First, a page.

Assessments Within each unit we have provided a simple grading structure to assist you in tracking student performance. We have also included keys to quizzes and criteria for grading assignments and projects. We have left many of the assessment tools broadly defined and suggest that instructors add criteria as they implement each unit.

Grading Summary Breakdown

Points

Assignments

1450

36

%

Presentations / Observations

900

24

%

Quizzes

150

4

%

Participation

635

16

%

865

20

%

4000

100

%

Attendance

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Through the Eagle’s Eye

% of Grade

~ Innovative Approaches to Teaching Video and Photography


Introduction To Curriculum Unit Summary #

Title

Purpose

# of class periods

Possible Points

01

Course Introduction

To prepare students for course and grading expectations

1

50

02

Camera Operation & Tripod Use

To introduce basic technical language, history, and production concepts

2

100

03

Equipment Care & Protocols

To prepare students for their responsibilities in regards to equipment care

1

50

04

The Language of Video

To teach students basic elements, principles, and language used in video production

4

200

05

Introduction to Critical Viewing

To help students develop the skills to identify general film styles and deconstruct videos

2

150

06

Introduction to Sound

To guide students in learning different types of sound elements and how to integrate them to create meaning

4

250

07

The Art of the Interview

To teach students how to conduct an interview with high quality image and sound values

4

200

08

Turning Ideas Into Action

To teach students to articulate and develop an idea through brainstorming images, sounds, props, etc.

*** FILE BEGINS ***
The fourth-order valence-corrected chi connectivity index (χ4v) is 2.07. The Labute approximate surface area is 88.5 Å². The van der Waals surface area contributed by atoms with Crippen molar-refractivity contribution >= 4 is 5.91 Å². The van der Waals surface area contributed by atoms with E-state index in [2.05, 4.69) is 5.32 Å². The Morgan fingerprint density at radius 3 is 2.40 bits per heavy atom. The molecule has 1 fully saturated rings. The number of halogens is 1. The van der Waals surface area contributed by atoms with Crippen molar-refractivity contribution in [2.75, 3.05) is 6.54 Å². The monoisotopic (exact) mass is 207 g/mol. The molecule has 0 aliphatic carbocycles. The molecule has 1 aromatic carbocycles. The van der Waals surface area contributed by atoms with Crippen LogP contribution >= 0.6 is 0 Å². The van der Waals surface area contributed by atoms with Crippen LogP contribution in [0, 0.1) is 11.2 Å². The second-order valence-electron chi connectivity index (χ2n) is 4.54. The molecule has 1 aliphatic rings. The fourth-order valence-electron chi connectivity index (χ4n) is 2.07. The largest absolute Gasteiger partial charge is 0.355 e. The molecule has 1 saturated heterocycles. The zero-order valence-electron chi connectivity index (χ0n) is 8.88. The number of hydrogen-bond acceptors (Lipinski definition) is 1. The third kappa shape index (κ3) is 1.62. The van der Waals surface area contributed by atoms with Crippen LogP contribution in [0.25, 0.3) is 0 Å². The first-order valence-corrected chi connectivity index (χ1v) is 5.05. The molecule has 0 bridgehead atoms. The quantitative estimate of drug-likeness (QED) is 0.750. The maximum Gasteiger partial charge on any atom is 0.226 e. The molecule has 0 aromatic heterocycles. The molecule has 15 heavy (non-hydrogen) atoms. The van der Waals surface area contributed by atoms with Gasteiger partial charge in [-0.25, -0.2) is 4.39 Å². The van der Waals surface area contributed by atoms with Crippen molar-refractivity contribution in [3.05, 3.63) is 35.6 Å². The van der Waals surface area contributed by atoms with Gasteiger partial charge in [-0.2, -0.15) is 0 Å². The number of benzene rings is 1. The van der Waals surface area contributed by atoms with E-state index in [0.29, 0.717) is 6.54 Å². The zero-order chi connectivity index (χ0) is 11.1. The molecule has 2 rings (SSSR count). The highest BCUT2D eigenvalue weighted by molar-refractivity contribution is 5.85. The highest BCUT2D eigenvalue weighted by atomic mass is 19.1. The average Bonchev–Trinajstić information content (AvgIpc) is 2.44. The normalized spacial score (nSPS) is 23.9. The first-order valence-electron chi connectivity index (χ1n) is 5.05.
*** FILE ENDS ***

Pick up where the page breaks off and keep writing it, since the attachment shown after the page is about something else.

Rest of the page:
7

600

09

Video Production In Action

To assist students in developing skills in project direction, camera work, and collaboration

10

600

10

Introduction to Editing

To teach students basic editing terminology, structures and processes

10

650

11

Independent Projects

To guide students in demonstrating a working knowledge of the video creation and presentation process

15

1150

TOTAL ESTIMATED SESSIONS AND POINTS

60

4000

Through the Eagle’s Eye

~ Innovative Approaches to Teaching Video and Photography

page 39


Peer mentor Nicole Auginash instructing fellow student Shawnee Seelye

The Challenges of Mentoring Others Being a peer mentor means being able to go to other schools and teach other people what you know. You can help them create movies and photo series and show them how to edit their video footage and photos. As a peer mentor, I try to set a good example for kids to show them what it means to be a good student. It has taught me the importance of being on time and respectful to others. The hardest part of teaching was that I wasn’t ready to speak in front of other kids. The first time I ever spoke in public was at a charter school conference with my teacher and other students. It was scary because I did not know anyone at the conference, and there were a lot of people there. Before I became a peer mentor, I had never formally presented anything, but now I can speak in public. Being a peer mentor has also improved the quality of my artwork. I learned how to work with I-Movie, I-Photo, and Adobe Photoshop software. Knowing this software has helped me develop my own skills and become a stronger teacher.

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Through the Eagle’s Eye

-Nicole Auginash / Peer Mentors, Four Directions Charter School

~ Innovative Approaches to Teaching Video and Photography


Unit One

Course Introduction

LESSON PLAN Purpose

This unit will provide students with an understanding of what will be expected from them to successfully participate in this course.

Goal The student will understand the fundamental expectations regarding course outcomes, class participation, and grading.

Objectives The student will • Review the course syllabus, • Understand expectations for completing assignments, • Know how their videos and other coursework will be graded, • Understand expected classroom procedures, and • Understand how their course grade is determined.

Estimated Length of Session The instructor should plan one hour or class session for this lesson.